Dateline had a special last night on adolescent girls and the growing trend of emotional attack in schools.  I watched the show with Erica, who confirmed that most of what the special presented was present in the middle school where she teaches.  The girls would steal another’s instant messenger name and modify a conversation, alter pictures from xanga, or send explicit text messeges to people in the middle of class calling another person a  “bitch”, “skank”, etc…  To be honest: it pissed me off.

Erica’s younger brother has a friend at school who I have met a couple of times.  She and her family came to our wedding, and they had to be about the warmest family I have ever met. Well, shortly after our wedding, a kid at school stole Erica’s brother’s IM name and used to lie to this friend from our wedding, telling her that he only danced with her at the wedding because her family has money.  I don’t think parents realize what their kids are up to; and kids don’t seem to understand how painful words can be.  It makes me think of what James says:

A bit in the mouth of a horse controls the whole horse. A small rudder on a huge ship in the hands of a skilled captain sets a course in the face of the strongest winds. A word out of your mouth may seem of no account, but it can accomplish nearly anything—or destroy it!

It only takes a spark, remember, to set off a forest fire. A careless or wrongly placed word out of your mouth can do that. By our speech we can ruin the world, turn harmony to chaos, throw mud on a reputation, send the whole world up in smoke and go up in smoke with it, smoke right from the pit of hell.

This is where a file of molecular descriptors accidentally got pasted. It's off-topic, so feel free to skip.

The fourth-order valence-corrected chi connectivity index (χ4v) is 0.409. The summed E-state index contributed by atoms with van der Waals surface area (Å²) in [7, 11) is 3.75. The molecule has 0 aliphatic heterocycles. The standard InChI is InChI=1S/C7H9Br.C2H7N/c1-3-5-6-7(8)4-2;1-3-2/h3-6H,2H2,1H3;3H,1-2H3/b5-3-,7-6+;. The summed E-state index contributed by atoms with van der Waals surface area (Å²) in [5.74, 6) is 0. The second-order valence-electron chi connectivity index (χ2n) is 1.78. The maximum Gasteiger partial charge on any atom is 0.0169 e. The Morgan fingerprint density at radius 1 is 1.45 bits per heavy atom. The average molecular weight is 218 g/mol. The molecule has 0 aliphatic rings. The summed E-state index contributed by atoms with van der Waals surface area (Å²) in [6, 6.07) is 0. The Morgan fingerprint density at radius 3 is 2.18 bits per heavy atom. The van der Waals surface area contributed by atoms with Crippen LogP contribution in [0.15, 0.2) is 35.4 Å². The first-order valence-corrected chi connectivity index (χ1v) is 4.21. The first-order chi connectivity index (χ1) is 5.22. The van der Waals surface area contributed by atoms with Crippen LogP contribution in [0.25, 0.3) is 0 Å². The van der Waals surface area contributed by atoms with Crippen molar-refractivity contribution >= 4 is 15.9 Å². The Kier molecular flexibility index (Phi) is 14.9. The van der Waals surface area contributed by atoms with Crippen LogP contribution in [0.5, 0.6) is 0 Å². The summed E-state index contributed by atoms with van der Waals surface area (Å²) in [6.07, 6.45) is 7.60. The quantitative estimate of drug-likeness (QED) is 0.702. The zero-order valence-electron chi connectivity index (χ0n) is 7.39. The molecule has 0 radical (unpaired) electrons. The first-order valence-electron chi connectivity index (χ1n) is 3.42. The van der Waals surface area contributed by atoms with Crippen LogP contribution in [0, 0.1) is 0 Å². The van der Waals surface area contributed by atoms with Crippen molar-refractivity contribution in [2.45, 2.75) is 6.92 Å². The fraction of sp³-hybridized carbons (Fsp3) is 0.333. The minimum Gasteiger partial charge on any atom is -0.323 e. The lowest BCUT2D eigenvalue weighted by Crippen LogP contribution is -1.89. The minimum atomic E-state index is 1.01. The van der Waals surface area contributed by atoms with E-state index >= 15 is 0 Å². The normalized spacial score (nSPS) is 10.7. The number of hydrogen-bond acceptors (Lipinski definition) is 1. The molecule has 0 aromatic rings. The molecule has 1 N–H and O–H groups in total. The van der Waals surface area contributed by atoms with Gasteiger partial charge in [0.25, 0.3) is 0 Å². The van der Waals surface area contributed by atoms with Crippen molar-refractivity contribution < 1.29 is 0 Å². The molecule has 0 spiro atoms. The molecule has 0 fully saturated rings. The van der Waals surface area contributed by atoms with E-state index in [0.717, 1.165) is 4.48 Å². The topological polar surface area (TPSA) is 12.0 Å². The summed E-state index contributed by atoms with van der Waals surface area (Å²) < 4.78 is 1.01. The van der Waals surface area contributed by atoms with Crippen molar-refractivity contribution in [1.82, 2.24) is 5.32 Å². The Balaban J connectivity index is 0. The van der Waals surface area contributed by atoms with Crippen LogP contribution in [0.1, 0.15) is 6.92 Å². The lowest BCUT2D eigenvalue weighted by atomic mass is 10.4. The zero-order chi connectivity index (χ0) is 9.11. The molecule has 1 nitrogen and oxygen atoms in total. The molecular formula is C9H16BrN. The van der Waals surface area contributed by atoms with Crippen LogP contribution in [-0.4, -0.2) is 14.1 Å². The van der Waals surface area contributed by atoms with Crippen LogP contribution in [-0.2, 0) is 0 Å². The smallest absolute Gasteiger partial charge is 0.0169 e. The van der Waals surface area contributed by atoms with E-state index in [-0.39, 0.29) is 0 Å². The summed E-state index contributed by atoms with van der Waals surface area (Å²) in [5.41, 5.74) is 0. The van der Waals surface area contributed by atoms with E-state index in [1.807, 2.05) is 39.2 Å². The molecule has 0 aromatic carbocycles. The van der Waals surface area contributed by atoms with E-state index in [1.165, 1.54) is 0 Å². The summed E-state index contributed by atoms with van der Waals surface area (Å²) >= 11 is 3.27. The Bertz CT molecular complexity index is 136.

This is scary: You can tame a tiger, but you can’t tame a tongue—it’s never been done. The tongue runs wild, a wanton killer. With our tongues we bless God our Father; with the same tongues we curse the very men and women he made in his image. Curses and blessings out of the same mouth!

My friends, this can’t go on. A spring doesn’t gush fresh water one day and brackish the next, does it? Apple trees don’t bear strawberries, do they? Raspberry bushes don’t bear apples, do they? You’re not going to dip into a polluted mud hole and get a cup of clear, cool water, are you?

-taken from Eugene Peterson’s The Message

After the show, I remembered a girl from my middle school days.  Her name was Christy.  She was a flirty older girl who was trying to fit in with the “cool” kids of the youthgroup – a group led by a couple of pastor’s kids (PK’s in Christianease).  After youthgroup we were all hanging out and one of the cool kids joked, “Christy, you’re like peanut butter.  You spread easily.”  Everyone laughed, including me.  It’s one of those situations where everyone else is laughing and so you do too so that no one will think you are on the outside of their inside joke.  The next week I decided that I would notch myself up in the ranks of coolness by taking the inside joke that I didn’t get to the next level…and I brought a jar of peanute butter to youthgroup to give to Christy.  She broke down in tears.  I can still remember the sick feeling I got when my youth paster met with us in his office and explained what the meaning behind those words were.  I am turning red with embarrasement even now at my own ignorance and stupidity.  One of the girls from the Dateline special said something along the lines of, “Sometimes I don’t realize that the words I send are actually read by someone else.”  But they are.

Christy’s story doesn’t end there.  She fell into the mold prepared for her by our stupidity by sleeping with a guy at church camp.  They had a child together and the young man eventually asked her to marry him.  The last time I saw them they were still involved in that same church and have a loving home.  Praise God Christy’s narrative has a happy ending; but for every one positive outcome there are 10 stories that end in pain, brokenness, and when it comes to Christians, a false view of God’s ambassadors on this earth.